Have you looked at whether you are overflowing the zeocache and having to fetch your catalog from disk too often? The timing mentioned in this thread seems about right for that to be the case.

I have a client with about a 300k small documents, for whom I have separated the catalog from the rest of Data.fs. This means I can have different cache settings for small and large objects. Resulting in markedly faster catalog queries.


--r.

On 27 Oct 2008, at 12:32, Roché Compaan wrote:

On Mon, 2008-10-27 at 13:23 +0100, Jens Vagelpohl wrote:
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On Oct 27, 2008, at 13:08 , Roché Compaan wrote:

On Sun, 2008-10-26 at 14:07 -0400, Tres Seaver wrote:
- Plone uses too many indexes, and in particular, uses multiple text indexes. Having extra indexes around "just in case" is a sure lose a write time, and may even be expensive at query time (depending on
 the query).

- Particular indexes have performance characteristics based on their
 designed purpose:  for instance, the stock FieldIndex
implementation
 assumes that the number of documents indexed will be >> the
number of
 discrete indexable values.  Using such an index in an application
 domain with a very large set of indexable values probably loses,
and
 in ways which don't show up in early / small-scale testing.

- I'm pretty sure that we haven't yet found the best data structure
for
 "hierarchy indexes" (e.g., the Plone EPI index, or the stock Zope2
 PathIndex, etc.).  Something like a 'trie' might be optimal for
 pure prefix searching of hierarchies.

- I am confident that the TopicIndex is underutiliized:  it does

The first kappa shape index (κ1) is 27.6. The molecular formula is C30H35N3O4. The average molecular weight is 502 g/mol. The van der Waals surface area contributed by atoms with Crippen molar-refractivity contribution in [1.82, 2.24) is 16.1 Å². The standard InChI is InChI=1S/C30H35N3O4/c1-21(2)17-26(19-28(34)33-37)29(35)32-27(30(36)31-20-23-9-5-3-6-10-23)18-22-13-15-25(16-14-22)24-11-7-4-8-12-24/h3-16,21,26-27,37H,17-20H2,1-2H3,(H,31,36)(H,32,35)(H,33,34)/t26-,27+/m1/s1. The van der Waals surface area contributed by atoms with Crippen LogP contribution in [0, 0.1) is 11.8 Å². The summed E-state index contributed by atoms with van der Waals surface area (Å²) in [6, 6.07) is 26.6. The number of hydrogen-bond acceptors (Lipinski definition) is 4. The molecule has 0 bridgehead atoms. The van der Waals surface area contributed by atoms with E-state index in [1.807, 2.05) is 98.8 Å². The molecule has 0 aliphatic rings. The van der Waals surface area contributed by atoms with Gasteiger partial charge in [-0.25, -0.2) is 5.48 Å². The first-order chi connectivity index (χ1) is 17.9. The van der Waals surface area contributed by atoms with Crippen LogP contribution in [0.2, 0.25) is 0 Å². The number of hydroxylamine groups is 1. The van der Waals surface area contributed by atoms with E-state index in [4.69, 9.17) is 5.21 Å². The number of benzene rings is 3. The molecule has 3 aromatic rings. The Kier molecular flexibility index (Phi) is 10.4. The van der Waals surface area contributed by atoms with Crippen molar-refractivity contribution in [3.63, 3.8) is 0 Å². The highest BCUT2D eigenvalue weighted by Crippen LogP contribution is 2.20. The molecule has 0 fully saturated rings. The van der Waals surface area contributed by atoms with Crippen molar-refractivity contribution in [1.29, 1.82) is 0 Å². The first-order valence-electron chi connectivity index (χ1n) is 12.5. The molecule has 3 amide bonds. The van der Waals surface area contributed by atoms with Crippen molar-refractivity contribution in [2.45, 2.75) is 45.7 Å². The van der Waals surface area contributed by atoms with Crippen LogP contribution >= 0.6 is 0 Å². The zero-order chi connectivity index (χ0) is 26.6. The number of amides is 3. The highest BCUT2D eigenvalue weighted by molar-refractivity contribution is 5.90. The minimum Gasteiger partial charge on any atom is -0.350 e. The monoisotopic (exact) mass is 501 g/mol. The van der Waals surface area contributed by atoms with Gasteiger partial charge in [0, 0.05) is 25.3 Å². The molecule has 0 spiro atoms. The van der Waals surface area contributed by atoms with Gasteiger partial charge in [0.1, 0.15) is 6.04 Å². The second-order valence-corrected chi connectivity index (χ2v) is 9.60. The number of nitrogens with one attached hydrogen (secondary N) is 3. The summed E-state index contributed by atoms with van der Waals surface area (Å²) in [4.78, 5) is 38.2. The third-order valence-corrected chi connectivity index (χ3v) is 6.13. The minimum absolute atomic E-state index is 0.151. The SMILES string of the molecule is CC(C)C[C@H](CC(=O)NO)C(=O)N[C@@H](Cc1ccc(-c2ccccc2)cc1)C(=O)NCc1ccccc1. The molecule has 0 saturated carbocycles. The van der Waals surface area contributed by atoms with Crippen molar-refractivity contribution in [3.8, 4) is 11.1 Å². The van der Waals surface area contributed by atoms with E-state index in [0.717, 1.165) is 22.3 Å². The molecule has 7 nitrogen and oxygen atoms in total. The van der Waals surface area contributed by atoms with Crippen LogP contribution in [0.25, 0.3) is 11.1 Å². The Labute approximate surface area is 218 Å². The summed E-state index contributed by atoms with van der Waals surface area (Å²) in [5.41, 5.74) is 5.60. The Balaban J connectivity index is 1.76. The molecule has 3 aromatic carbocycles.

*all*
 the work for a given query at write time, and can thus be
blindingly
 fast at query time.

- Other special-purpose indexes (e.g., a "recent items" index) would
 be worth a look, especially for applications with large volumes of
 content.

I agree that one should look at improving performance without
caching as
well. But this is a lot harder and takes significantly more
development
and debugging time than introducing some form caching. So I'm not
convinced that it needs to happen in a certain order. If caching gives you lots of performance with little effort now, then why shouldn't you
use it?

It's the typical trade-off. One course is expedient and fast for your
use case now. The other requires more resources, but benefits
everyone. Including those who don't want to depend on yet another
package, like memcached, for performance.

I'm not tied to memcached. We started out using module level caches like
zope.cache.ram but that has obvious problems when using ZEO.

When it comes to integrating anything in Zope itself I'd choose the
latter.

Sure, we're not trying to get this into Zope, we're just sharing our
experience and exploring the territory so that one can produce a third
party package that really help people with the same use case (which I
suspect is quite common one).

--
Roché Compaan
Upfront Systems                   http://www.upfrontsystems.co.za

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